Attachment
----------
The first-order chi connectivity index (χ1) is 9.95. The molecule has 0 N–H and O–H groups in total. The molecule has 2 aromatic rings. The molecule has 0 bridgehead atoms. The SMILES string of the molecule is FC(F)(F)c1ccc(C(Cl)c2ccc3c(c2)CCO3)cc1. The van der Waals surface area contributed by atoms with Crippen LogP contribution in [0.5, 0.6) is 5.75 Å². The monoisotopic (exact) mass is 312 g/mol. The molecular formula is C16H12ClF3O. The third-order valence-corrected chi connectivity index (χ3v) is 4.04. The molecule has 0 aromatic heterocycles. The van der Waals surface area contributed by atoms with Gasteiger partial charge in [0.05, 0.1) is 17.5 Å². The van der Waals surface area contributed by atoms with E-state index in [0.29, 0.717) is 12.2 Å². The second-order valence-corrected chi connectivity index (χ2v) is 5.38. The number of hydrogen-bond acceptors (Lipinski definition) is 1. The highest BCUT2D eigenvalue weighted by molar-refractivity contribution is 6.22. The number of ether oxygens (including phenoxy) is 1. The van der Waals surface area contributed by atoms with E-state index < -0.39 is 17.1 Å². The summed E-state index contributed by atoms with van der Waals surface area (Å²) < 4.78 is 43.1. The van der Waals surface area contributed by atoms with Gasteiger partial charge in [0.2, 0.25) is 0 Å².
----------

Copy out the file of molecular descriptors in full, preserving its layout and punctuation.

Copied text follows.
The first-order chi connectivity index (χ1) is 9.95. The molecule has 0 N–H and O–H groups in total. The molecule has 2 aromatic rings. The molecule has 0 bridgehead atoms. The SMILES string of the molecule is FC(F)(F)c1ccc(C(Cl)c2ccc3c(c2)CCO3)cc1. The van der Waals surface area contributed by atoms with Crippen LogP contribution in [0.5, 0.6) is 5.75 Å². The monoisotopic (exact) mass is 312 g/mol. The molecular formula is C16H12ClF3O. The third-order valence-corrected chi connectivity index (χ3v) is 4.04. The molecule has 0 aromatic heterocycles. The van der Waals surface area contributed by atoms with Gasteiger partial charge in [0.05, 0.1) is 17.5 Å². The van der Waals surface area contributed by atoms with E-state index in [0.29, 0.717) is 12.2 Å². The second-order valence-corrected chi connectivity index (χ2v) is 5.38. The number of hydrogen-bond acceptors (Lipinski definition) is 1. The highest BCUT2D eigenvalue weighted by molar-refractivity contribution is 6.22. The number of ether oxygens (including phenoxy) is 1. The van der Waals surface area contributed by atoms with E-state index < -0.39 is 17.1 Å². The summed E-state index contributed by atoms with van der Waals surface area (Å²) < 4.78 is 43.1. The van der Waals surface area contributed by atoms with Gasteiger partial charge in [0.2, 0.25) is 0 Å².